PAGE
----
But what exactly happens when things go wrong? The system boasts more than 99 per cent reliability, but stringent safety measures must be paramount to any automated subway system.
One key feature is an evacuation handle, provided at the door of each car. When pulled, Kuhn explains, it transmits an alarm to the control centre and, whenever possible, the train will continue to the next station where passengers can be easily evacuated. If not, traction voltage is automatically shut down and all trains located on the same section of line are stopped while all doors are unlocked. Each vehicle is also equipped with a detection bar in front of the wheels, so if contact with a stone, bottle or any hard object takes place, the train is stopped within metres.
In the event of a train failure, vehicles can be automatically removed and replaced within five to eight minutes. And if a train is completely stranded on a line, it can automatically be pushed by the following train, without any need for human intervention.
"The public find an empty train moving to a platform spooky, like a ghost train," laughs Delannoy. "But then you don't have a driver on a lift, this is just the same."
Another key innovation of the Lille network is its 'landing doors', a system of transparent sliding doors between the platform and the train that open only when a train has stopped. These doors separate passengers from the track and are now considered, in France, to be the most efficient way to prevent accidents. And, as Kuhn highlights, the trains on the Lille subway are programmed to stop opposite these doors, to within 30cm.
The Lille system is also more efficient than many manned systems. For example, the minimum headway time of 60 seconds - the time between trains - exceeds that of manned transit systems by at least a minute. As Kuhn asserts, towards the end of a ten-hour shift a driver is simply too tired to drive safely under these conditions.
"On automated subways we run vehicles at intervals of, say, 80 to 90 seconds which means you can have around 40 vehicles an hour and this carries a lot of people," he says. "Compare this to, say, the Paris tramway where you can only operate 15 vehicles an hour... and you also have to deal with, for example, traffic jams and traffic lights."
Given these benefits, what are the pitfalls of an automated system? Unsurprisingly, a key issue is being able to dispel feelings of passenger isolation. Indeed a whistle-stop tour of the Lille network provoked a certain uneasiness, especially when alighting at less crowded stations. Can you imagine trundling round the London Underground without seeing any platform staff and knowing your train doesn't have a driver?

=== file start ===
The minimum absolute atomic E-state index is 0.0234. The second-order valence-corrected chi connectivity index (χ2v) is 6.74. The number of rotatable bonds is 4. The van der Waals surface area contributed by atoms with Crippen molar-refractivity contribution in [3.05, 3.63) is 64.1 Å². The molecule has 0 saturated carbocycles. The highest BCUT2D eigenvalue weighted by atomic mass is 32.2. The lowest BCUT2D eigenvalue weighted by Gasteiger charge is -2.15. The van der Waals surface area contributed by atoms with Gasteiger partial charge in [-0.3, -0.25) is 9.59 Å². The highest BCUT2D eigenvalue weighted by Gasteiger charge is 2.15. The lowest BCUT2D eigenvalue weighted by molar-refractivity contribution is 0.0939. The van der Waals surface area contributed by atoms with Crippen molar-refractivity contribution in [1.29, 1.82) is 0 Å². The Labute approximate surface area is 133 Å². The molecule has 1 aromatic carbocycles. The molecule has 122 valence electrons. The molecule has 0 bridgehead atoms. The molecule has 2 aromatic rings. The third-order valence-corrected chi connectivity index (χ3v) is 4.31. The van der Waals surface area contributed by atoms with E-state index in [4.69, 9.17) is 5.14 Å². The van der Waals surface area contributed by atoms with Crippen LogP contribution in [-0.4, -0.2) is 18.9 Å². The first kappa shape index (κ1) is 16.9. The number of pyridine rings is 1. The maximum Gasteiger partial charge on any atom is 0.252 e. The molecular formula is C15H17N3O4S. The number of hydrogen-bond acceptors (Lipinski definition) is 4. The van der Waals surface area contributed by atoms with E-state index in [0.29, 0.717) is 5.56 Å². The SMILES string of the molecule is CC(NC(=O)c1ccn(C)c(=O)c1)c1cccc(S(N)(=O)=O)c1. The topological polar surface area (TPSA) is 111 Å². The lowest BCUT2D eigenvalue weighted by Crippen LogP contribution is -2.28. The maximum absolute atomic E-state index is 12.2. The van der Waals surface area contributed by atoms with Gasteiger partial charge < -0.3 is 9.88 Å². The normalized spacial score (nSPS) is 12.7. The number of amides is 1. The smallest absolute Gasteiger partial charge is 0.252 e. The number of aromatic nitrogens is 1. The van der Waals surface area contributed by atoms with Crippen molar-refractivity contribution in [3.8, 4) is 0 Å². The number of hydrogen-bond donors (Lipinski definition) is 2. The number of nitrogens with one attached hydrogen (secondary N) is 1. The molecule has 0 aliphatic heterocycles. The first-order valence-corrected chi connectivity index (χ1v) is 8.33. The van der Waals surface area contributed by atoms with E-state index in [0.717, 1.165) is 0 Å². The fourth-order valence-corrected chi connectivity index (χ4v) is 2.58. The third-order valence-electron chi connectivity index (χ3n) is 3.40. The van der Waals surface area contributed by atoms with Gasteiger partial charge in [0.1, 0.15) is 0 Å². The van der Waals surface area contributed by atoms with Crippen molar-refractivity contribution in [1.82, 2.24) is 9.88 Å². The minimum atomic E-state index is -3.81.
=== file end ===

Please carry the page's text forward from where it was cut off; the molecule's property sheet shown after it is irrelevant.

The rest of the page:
According to Kuhn, on VAL a passenger never feels alone. "All trains are equipped with easily accessible intercoms, which means that at any time a passenger can contact an operator [at the control centre]," he says. "This also works the other way; if there is an incident the intercom comes on automatically and the control centre can listen to what is going on in the vehicle."
Vandalism is also a fact of life in automated systems. From passengers purposefully placing their feet in closing doors to, yes, flaming newspapers, system operators are continually tackling such mischief.
However, a Lille commuter may take comfort in the fact that an incredible 2,400 CCTV cameras are scattered across the subway system, with additional cameras on each train. Isolated or fearful, rest assured, you are being watched.
Cost is the other key issue. As Kuhn points out, automated systems have to run on segregated rights of way, such as viaducts or in underground networks, which doesn't come cheap. However, reduced staffing costs, standardising vehicle designs and passenger volume gains relative to manned systems all help to make automatic networks more affordable. Indeed, the Lille subway has been operating at a profit since 1989.
So what does the future hold for automated subways? Siemens has been busy updating its VAL system and just over two years ago announced 'CityVal', what it describes as a new generation of mass transit transportation. In this system, a more energy efficient, higher capacity car will be guided through a network by a single central rail, rather than the typical two-line parallel configuration, and could operate without any overhead lines, cutting infrastructure costs.
Meanwhile, back at Lille, further expansion of both lines is under consideration, with talk of extending the second line into Belgium. But as the situation stands today, Lille will soon lose its title of the world's longest automatic subway system. Construction of the 75km-long Dubai metro system is well underway with a grand opening scheduled for 2010.
As Delannoy concludes: "I am very proud to be operating the largest automated subway in the world. Even if only for another two to three years."
Rebecca Pool travelled to Lille from London St Pancras courtesy of Eurostar [new window] (booking tel: in the UK: 08705 186 186).